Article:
Each of those latter three have an advantage in size over Wilson, but that's one area in which the third-year veteran has stepped up this spring - he's bigger, too. Now checking in at a robust 186 pounds, the 5-foot-10 Wilson is more of a physical presence now than the smallish figure of his first two NFL seasons.
"After watching Terrell (Owens) and J.J. (Stokes) ... For my size, I knew if I could put on some muscle and get stronger, I'd probably be a much better player," Wilson said. "And I could see it in (spring) minicamps, now I'm stronger and faster and, especially, more knowledgeable."
It's the stronger and faster aspects that have made Wilson a legitimate candidate to take over the No. 3 role - owned marginally by Stokes last season - behind starters Owens and Tai Streets.
"He's always had a tremendous work ethic and a tremendous drive to compete, to better himself, and a real knowledge for the game," Niners quarterback Jeff Garcia said. "But now he's doing a better job of getting off jams. He's not getting physically muscled at the line as much as he used to be. I think that was part of the problem last season and the season before was that when people got their hands on him, it was too much, it kind of ended his ability to make his play on that potential play. But now he's doing a so much better job at getting off the line of scrimmage, at releasing, at utilizing his quickness, his speed to create separation.
"You can just tell that he's matured quite a bit over the last offseason. He's worked tremendously hard in the weight room, and yet in doing so, it hasn't taken from his overall speed. Which is a very positive thing to see because we need that downfield stretch, and I think he's one of those guys that can potentially stretch the field."
Wilson definitely made an impression at each of the team's four minicamps. Getting more reps than any other receiver besides Streets, Wilson became one of the team's stars of spring. He shined brightly in the void left by Owens, the three-time All-Pro who missed each of the team's three voluntary minicamps after participating in a limited fashion during the first mandatory session.
"Cedrick Wilson looks terrific," 49ers general manager Terry Donahue said. "In practice, I don't know if he could look any better. I would point him out as one of the top performers in minicamps and everything we've done. I would put him in the upper five percent of guys that have shown up and made plays all over the field. He looks great."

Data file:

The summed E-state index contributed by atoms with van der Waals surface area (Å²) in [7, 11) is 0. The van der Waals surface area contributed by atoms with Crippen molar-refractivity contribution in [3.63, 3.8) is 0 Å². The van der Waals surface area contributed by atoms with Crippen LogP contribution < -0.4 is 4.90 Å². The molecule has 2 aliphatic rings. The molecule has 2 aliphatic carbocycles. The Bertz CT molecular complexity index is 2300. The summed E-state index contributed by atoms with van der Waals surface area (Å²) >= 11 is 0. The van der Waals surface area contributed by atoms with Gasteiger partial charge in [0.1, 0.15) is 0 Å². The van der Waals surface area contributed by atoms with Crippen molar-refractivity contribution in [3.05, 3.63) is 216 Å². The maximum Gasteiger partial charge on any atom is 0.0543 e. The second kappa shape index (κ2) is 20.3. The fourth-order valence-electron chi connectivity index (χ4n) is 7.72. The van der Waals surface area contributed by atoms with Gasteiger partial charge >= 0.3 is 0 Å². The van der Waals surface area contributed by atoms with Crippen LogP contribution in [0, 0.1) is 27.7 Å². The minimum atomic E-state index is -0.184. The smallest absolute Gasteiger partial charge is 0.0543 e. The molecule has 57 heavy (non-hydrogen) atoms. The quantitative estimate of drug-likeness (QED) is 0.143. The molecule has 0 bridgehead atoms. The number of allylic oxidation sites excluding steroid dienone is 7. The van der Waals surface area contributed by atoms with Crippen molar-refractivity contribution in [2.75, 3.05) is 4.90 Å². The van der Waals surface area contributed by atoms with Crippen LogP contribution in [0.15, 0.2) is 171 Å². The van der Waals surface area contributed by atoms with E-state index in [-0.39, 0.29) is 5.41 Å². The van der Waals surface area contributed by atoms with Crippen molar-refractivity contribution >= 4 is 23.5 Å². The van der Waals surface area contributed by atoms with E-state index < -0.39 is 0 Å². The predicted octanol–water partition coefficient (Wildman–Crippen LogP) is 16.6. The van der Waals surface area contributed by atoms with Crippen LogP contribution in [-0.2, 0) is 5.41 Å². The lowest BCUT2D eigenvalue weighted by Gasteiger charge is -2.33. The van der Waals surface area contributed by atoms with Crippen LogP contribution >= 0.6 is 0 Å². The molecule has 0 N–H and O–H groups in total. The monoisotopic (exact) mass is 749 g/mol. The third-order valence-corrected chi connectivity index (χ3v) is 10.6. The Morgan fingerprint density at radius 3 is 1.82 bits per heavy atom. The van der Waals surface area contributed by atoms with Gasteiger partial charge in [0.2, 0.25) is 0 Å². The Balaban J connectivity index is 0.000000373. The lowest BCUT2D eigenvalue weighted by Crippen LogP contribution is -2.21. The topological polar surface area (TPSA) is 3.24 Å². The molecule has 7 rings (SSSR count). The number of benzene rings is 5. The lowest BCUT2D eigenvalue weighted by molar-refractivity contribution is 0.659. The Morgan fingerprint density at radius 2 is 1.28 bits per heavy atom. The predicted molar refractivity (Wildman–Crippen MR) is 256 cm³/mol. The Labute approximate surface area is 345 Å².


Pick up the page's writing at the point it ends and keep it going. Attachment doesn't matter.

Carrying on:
Coach Dennis Erickson said Wilson has "without a doubt" established himself as the team's No. 3 receiver behind Owens and Tai Streets.
"Cedrick's really improved," Erickson said. "He's much more polished. He's got great feet, gets out of breaks and catches the ball a lot more consistently. He's going to be a good player in this league."
Said Wilson, "My confidence level is very high right now. I've been sitting on the bench for two years, and I'm kind of sick of it. I want to play. That's my whole focus right now. I want to play right now. And I'm going to do basically everything I can to get on the football field this season."
The extensive work this spring not only gave Wilson a chance to shine, but also an opportunity to prepare for when Owens is back on the field - and Wilson will be responsible for taking some pressure off the team's top offensive threat.
"Terrell is going to get double(-teamed)," Wilson said. "I know that and Tai knows it. He is going to get doubled. If (opponents) single Tai and myself, we've got to win that battle. That's my goal. When we need somebody to count on, I want to be the guy that they can call on to get it done."
The Niners still have their eyes out for a more experienced, established veteran who they might call upon to get it done. But Wilson has made such an impression on Donahue this spring that the general manager said he would feel comfortable entering the season with Wilson as the team's third receiving option.
"If we bring in another wide receiver, the guy's got to beat out Cedrick Wilson," Donahue said. "And that won't be easy. There's no question he's stronger and knows his stuff now. He has grown and developed and learned how to play. He's a player now."